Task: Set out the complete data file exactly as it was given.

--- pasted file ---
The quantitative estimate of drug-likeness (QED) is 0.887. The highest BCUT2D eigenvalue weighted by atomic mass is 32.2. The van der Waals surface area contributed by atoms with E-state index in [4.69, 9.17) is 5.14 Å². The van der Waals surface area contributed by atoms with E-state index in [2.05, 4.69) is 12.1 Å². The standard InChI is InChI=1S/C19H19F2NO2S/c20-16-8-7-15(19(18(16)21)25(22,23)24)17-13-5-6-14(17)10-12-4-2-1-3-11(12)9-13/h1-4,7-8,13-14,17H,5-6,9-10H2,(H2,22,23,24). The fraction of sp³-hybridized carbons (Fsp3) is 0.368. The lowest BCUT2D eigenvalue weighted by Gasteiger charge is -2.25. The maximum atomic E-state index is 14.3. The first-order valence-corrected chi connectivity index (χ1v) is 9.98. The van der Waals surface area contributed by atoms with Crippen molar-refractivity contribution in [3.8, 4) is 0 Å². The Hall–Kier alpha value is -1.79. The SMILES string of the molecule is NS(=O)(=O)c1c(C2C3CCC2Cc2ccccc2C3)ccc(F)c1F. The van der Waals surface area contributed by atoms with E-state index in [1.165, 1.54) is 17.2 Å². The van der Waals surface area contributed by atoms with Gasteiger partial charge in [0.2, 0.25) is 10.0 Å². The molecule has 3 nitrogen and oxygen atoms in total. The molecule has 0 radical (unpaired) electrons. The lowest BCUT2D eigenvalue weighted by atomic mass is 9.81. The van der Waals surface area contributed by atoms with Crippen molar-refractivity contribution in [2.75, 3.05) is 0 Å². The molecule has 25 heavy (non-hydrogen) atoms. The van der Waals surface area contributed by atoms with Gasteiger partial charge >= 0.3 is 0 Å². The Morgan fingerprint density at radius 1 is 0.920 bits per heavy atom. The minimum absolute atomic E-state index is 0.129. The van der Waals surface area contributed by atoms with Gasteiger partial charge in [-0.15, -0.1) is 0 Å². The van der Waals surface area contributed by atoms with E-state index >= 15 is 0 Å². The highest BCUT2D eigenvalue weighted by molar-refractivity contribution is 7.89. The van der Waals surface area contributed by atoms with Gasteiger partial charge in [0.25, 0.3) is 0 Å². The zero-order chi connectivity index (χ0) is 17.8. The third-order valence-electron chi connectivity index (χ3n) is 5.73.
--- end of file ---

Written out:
The quantitative estimate of drug-likeness (QED) is 0.887. The highest BCUT2D eigenvalue weighted by atomic mass is 32.2. The van der Waals surface area contributed by atoms with E-state index in [4.69, 9.17) is 5.14 Å². The van der Waals surface area contributed by atoms with E-state index in [2.05, 4.69) is 12.1 Å². The standard InChI is InChI=1S/C19H19F2NO2S/c20-16-8-7-15(19(18(16)21)25(22,23)24)17-13-5-6-14(17)10-12-4-2-1-3-11(12)9-13/h1-4,7-8,13-14,17H,5-6,9-10H2,(H2,22,23,24). The fraction of sp³-hybridized carbons (Fsp3) is 0.368. The lowest BCUT2D eigenvalue weighted by Gasteiger charge is -2.25. The maximum atomic E-state index is 14.3. The first-order valence-corrected chi connectivity index (χ1v) is 9.98. The van der Waals surface area contributed by atoms with Crippen molar-refractivity contribution in [3.8, 4) is 0 Å². The Hall–Kier alpha value is -1.79. The SMILES string of the molecule is NS(=O)(=O)c1c(C2C3CCC2Cc2ccccc2C3)ccc(F)c1F. The van der Waals surface area contributed by atoms with E-state index in [1.165, 1.54) is 17.2 Å². The van der Waals surface area contributed by atoms with Gasteiger partial charge in [0.2, 0.25) is 10.0 Å². The molecule has 3 nitrogen and oxygen atoms in total. The molecule has 0 radical (unpaired) electrons. The lowest BCUT2D eigenvalue weighted by atomic mass is 9.81. The van der Waals surface area contributed by atoms with Crippen molar-refractivity contribution in [2.75, 3.05) is 0 Å². The molecule has 25 heavy (non-hydrogen) atoms. The van der Waals surface area contributed by atoms with Gasteiger partial charge >= 0.3 is 0 Å². The Morgan fingerprint density at radius 1 is 0.920 bits per heavy atom. The minimum absolute atomic E-state index is 0.129. The van der Waals surface area contributed by atoms with Gasteiger partial charge in [-0.15, -0.1) is 0 Å². The van der Waals surface area contributed by atoms with E-state index >= 15 is 0 Å². The highest BCUT2D eigenvalue weighted by molar-refractivity contribution is 7.89. The van der Waals surface area contributed by atoms with Gasteiger partial charge in [0.25, 0.3) is 0 Å². The zero-order chi connectivity index (χ0) is 17.8. The third-order valence-electron chi connectivity index (χ3n) is 5.73.